44968867_S.jpgDivorce can be difficult for anyone who is going through it. However, Missouri residents and others will need to be aware of key recent tax changes that may play a role in a divorce settlement. Perhaps the most well-known change is that alimony will no longer be a tax deduction for the payer. This could mean that those who are asked to make such payments will pay less than in previous years.

Those who are set to receive payments may try harder to get as much as possible since they no longer have to submit taxes on that money. There are a couple of other changes that are related to the new tax law, and they could impact those who have prenuptial agreements or try to modify their agreements in 2019 and beyond. Individuals who have a prenuptial or postnuptial agreement may benefit from reviewing and renegotiating their deals prior to 2019.

Child custody and visitation

112689305_S.jpgUsually, when Missouri parents get a divorce, they either share physical custody or one has physical custody while the other has visitation rights. There are actually two kinds of custody. Legal custody refers to which parent has the right to decide what religion the child will be raised in, what kind of medical care the child will get and other major issues.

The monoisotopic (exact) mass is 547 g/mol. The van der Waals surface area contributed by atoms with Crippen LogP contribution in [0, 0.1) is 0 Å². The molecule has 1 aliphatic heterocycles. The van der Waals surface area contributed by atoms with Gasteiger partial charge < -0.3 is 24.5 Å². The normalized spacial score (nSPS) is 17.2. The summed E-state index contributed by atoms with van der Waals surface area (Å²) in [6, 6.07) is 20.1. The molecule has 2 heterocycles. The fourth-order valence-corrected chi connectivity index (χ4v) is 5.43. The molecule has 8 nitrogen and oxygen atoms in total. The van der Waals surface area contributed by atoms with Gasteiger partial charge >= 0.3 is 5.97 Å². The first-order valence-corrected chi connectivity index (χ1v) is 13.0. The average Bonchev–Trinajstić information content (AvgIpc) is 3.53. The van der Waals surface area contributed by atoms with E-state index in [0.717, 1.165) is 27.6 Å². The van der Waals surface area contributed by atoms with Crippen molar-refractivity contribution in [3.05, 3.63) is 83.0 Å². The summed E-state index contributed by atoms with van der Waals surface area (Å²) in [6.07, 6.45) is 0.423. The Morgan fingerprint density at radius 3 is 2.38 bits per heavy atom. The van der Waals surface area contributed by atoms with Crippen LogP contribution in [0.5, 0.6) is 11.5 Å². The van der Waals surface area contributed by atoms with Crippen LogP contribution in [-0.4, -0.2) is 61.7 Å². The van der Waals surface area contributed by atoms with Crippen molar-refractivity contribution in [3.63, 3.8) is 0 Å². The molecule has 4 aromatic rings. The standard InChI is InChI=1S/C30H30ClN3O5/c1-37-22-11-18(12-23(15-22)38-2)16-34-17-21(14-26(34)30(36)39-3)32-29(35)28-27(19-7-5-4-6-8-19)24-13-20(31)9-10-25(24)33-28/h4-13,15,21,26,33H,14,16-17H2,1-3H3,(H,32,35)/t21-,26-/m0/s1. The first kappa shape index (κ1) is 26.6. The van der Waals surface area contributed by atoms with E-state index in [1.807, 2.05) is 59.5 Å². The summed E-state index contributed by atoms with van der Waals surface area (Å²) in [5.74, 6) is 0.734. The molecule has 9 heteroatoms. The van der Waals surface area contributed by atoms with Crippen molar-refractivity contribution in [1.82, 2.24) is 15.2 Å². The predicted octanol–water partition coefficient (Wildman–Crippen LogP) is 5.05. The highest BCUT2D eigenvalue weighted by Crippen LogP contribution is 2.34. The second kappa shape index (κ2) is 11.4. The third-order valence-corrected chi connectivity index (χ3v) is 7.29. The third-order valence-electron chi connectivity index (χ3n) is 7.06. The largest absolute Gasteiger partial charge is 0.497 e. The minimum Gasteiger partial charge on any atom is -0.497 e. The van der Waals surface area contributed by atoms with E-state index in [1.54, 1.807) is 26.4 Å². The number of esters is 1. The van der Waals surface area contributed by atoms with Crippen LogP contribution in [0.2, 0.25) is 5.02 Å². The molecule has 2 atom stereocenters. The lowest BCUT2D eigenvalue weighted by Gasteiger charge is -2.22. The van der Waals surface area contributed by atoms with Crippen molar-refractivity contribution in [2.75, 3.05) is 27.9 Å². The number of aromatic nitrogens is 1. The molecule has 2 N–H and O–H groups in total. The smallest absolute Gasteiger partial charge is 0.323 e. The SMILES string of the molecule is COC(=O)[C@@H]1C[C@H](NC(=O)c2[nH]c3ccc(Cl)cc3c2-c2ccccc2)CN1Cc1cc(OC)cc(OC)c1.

Physical custody refers to where the child lives. The child lives with the parent who has physical custody, but if parents do not share physical custody, this does not mean the other parent cannot see the child. Usually, the other parent will have visitation rights. This means the child visits the parent but does not live there. A parent can have sole legal and physical custody, or parents may share legal custody but not physical custody. Parents can also share both legal and physical custody.